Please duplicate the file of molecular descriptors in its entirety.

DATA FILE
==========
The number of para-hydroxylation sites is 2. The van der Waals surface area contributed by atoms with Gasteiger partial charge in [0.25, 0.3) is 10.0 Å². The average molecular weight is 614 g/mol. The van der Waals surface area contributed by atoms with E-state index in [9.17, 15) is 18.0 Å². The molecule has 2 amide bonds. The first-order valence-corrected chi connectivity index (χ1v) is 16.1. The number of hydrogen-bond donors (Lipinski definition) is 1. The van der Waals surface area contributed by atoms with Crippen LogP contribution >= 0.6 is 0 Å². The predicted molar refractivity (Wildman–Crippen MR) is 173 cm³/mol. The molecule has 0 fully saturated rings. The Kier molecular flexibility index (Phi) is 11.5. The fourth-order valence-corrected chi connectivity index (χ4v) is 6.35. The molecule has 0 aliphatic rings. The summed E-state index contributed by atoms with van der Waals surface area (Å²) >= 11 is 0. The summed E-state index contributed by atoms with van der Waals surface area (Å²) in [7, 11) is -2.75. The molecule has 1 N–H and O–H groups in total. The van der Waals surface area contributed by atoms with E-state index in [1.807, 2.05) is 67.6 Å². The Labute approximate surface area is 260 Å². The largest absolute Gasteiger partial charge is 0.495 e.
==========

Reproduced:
The number of para-hydroxylation sites is 2. The van der Waals surface area contributed by atoms with Gasteiger partial charge in [0.25, 0.3) is 10.0 Å². The average molecular weight is 614 g/mol. The van der Waals surface area contributed by atoms with E-state index in [9.17, 15) is 18.0 Å². The molecule has 2 amide bonds. The first-order valence-corrected chi connectivity index (χ1v) is 16.1. The number of hydrogen-bond donors (Lipinski definition) is 1. The van der Waals surface area contributed by atoms with Crippen LogP contribution >= 0.6 is 0 Å². The predicted molar refractivity (Wildman–Crippen MR) is 173 cm³/mol. The molecule has 0 fully saturated rings. The Kier molecular flexibility index (Phi) is 11.5. The fourth-order valence-corrected chi connectivity index (χ4v) is 6.35. The molecule has 0 aliphatic rings. The summed E-state index contributed by atoms with van der Waals surface area (Å²) >= 11 is 0. The summed E-state index contributed by atoms with van der Waals surface area (Å²) in [7, 11) is -2.75. The molecule has 1 N–H and O–H groups in total. The van der Waals surface area contributed by atoms with E-state index in [1.807, 2.05) is 67.6 Å². The Labute approximate surface area is 260 Å². The largest absolute Gasteiger partial charge is 0.495 e.